Among these is the use of co-operatives as the main system of agriculture marketing and mobilisation, the liberalisation of the sector in the late 1980s, the widely acclaimed Plan for the Modernisation of Agriculture in the late 90s and the current National Agriculture Advisory Services (NAADS), which has brought agriculture extension nearer to the people.
The country used to produce a variety of cash-crops. They included coffee, cotton, tea and sugar. “I remember there was a coffee boom in the 60s and this is the reason Masaka town developed to the level it is at today,” Steven Mukasa, a resident of Masaka, said.
At the time, marketing of major cash crops was done through co-operative societies. Among these were groups like Masaka Union, West-Mengo and Banyankore Kweterana, among others.
There was a significant increase in agricultural production during the five years after independence, largely because of better government incentives. Tractors were introduced among cotton producers, while sugar growers were given what came to be known as a ‘refining margin’.
According to analysts, the agricultural sector was performing well thanks to a well-knit base left behind by the colonialists. “There was a sub-county tractor scheme at every subcounty which farmers used for ploughing their farms,” Mukasa said. CLICK HERE for more on this story.
Review profession to get quality teachers
Before the creation of Kyambogo University in 2003, there were three independent institutions; the Institute for Teacher Education Kyambogo (ITEK), Uganda Polythenic Kyambogo (UPK) and Uganda National Institute of Special Education (UNISE).
ITEK offered a diploma in education, secondary; UPK was responsible for training mid-level technicians to work in the industry.
Its main area of focus was engineering and science. And there was UNISE, meant to aid people with learning difficulties and produce tools and equipment that include white canes for blind people to be able to walk and the braille for them to read.
These three institutions were all operating independently under the education ministry but were merged by the Universities and Other Tertiary Institutions Act 2001 to create Kyambogo University in 2003.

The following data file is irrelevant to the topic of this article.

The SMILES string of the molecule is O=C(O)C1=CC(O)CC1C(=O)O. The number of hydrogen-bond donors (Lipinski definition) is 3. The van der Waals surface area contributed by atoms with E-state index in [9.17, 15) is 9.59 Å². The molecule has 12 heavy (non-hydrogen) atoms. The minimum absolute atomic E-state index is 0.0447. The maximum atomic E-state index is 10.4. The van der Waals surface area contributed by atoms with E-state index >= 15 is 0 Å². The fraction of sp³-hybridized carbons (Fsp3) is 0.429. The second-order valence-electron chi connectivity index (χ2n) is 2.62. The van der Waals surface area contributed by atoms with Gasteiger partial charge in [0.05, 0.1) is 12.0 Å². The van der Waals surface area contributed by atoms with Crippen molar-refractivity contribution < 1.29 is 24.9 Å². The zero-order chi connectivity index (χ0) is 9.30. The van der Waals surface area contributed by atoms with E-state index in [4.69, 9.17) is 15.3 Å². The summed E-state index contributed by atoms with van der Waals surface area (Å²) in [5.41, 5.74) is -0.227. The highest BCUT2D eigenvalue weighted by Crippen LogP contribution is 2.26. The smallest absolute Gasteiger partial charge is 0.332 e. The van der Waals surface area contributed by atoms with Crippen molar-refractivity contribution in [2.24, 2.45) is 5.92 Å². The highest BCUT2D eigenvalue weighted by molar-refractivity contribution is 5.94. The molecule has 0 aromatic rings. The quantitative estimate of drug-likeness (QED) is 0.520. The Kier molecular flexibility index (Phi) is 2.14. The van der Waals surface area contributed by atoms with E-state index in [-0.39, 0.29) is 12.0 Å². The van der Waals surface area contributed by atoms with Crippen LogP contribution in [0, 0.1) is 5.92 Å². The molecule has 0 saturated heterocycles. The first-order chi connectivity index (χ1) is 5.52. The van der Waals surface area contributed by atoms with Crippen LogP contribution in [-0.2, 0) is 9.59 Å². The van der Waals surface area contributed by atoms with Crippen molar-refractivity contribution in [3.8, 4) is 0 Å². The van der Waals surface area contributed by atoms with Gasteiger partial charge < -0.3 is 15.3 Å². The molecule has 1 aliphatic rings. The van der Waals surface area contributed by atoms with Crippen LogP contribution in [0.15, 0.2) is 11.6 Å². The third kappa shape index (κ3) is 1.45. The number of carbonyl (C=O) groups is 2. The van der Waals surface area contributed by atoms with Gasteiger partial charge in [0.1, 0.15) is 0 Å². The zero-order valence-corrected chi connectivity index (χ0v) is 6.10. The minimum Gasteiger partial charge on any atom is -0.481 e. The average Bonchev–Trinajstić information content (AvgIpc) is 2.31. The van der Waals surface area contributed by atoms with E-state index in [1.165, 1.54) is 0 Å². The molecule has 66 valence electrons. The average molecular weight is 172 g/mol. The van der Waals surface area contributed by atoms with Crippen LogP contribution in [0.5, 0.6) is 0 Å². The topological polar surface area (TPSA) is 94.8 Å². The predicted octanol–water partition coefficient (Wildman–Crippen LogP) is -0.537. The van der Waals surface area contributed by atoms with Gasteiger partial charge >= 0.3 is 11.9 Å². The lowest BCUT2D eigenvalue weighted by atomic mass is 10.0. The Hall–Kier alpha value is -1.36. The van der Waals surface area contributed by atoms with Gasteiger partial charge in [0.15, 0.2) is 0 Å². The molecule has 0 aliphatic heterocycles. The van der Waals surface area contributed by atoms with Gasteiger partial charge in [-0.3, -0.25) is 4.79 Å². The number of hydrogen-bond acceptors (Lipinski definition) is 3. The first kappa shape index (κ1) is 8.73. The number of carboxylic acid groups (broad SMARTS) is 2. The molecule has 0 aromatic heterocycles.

Historical role When the Government created Kyambogo University, it did not take away its historical role of being in charge of the National Teachers Colleges (NTCs) and Primary Teachers Colleges (PTCs).
Kyambogo University is in charge of 58 PTCs and six NTCs, and we do this without extra staff. We are in charge of their curriculum, examinations, marking, release of results, and awards (graduating them).
The dilemma here is how can we be a university when we are still doing ITEK work? That is the biggest challenge. Kyambogo University has 360 staff members, yet the ideal number should be around 1,200.
With limited staff, we are still managing the university and all the teacher institutions in the country, from nursery teachers to primary and secondary school teachers. The end result of this is that you do not achieve anything perfectly.
You do half of this and half of that, hazardously There is need for enough staff to manage these teacher institutions and staff to continuously review their curriculum.
For example, the diploma in education of the secondary curriculum, has not been reviewed for a long time and we are taking the blame for that shortfall. To manage these institutions effectively there is need for sufficient space. There must be space where you meet these principals, especially for the case of the university. CLICK HERE for more on this story.